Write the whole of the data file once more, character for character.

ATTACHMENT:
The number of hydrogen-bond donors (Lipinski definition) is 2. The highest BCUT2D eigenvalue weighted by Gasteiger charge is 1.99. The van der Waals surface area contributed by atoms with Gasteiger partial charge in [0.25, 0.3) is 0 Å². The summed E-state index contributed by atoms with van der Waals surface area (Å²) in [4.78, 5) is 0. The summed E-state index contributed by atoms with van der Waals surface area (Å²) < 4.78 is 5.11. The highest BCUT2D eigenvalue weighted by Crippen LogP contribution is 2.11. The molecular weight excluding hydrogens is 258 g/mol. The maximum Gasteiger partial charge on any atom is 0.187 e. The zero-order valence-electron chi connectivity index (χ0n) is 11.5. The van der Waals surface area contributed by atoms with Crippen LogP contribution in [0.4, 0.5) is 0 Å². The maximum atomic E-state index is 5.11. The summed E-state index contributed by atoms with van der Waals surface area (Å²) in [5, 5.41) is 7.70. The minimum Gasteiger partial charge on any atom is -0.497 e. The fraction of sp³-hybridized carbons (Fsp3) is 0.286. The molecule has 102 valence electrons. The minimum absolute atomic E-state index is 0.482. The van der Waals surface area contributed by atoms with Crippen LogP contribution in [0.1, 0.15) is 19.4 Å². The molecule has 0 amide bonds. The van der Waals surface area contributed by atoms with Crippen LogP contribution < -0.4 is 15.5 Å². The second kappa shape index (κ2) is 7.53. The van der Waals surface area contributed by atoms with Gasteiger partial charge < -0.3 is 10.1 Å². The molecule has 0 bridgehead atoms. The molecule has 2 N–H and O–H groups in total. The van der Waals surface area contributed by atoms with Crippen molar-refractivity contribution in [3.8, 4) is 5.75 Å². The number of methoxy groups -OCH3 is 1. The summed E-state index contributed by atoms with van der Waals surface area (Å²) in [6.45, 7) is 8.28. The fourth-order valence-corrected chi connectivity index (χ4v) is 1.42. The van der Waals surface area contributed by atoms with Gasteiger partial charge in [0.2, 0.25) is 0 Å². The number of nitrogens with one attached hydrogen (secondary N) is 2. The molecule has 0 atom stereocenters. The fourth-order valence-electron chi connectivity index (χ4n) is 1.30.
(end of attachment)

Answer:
The number of hydrogen-bond donors (Lipinski definition) is 2. The highest BCUT2D eigenvalue weighted by Gasteiger charge is 1.99. The van der Waals surface area contributed by atoms with Gasteiger partial charge in [0.25, 0.3) is 0 Å². The summed E-state index contributed by atoms with van der Waals surface area (Å²) in [4.78, 5) is 0. The summed E-state index contributed by atoms with van der Waals surface area (Å²) < 4.78 is 5.11. The highest BCUT2D eigenvalue weighted by Crippen LogP contribution is 2.11. The molecular weight excluding hydrogens is 258 g/mol. The maximum Gasteiger partial charge on any atom is 0.187 e. The zero-order valence-electron chi connectivity index (χ0n) is 11.5. The van der Waals surface area contributed by atoms with Crippen LogP contribution in [0.4, 0.5) is 0 Å². The maximum atomic E-state index is 5.11. The summed E-state index contributed by atoms with van der Waals surface area (Å²) in [5, 5.41) is 7.70. The minimum Gasteiger partial charge on any atom is -0.497 e. The fraction of sp³-hybridized carbons (Fsp3) is 0.286. The molecule has 102 valence electrons. The minimum absolute atomic E-state index is 0.482. The van der Waals surface area contributed by atoms with Crippen LogP contribution in [0.1, 0.15) is 19.4 Å². The molecule has 0 amide bonds. The van der Waals surface area contributed by atoms with Crippen LogP contribution < -0.4 is 15.5 Å². The second kappa shape index (κ2) is 7.53. The van der Waals surface area contributed by atoms with Gasteiger partial charge < -0.3 is 10.1 Å². The molecule has 0 bridgehead atoms. The molecule has 2 N–H and O–H groups in total. The van der Waals surface area contributed by atoms with Crippen molar-refractivity contribution in [3.8, 4) is 5.75 Å². The number of methoxy groups -OCH3 is 1. The summed E-state index contributed by atoms with van der Waals surface area (Å²) in [6.45, 7) is 8.28. The fourth-order valence-corrected chi connectivity index (χ4v) is 1.42. The van der Waals surface area contributed by atoms with Gasteiger partial charge in [0.2, 0.25) is 0 Å². The number of nitrogens with one attached hydrogen (secondary N) is 2. The molecule has 0 atom stereocenters. The fourth-order valence-electron chi connectivity index (χ4n) is 1.30.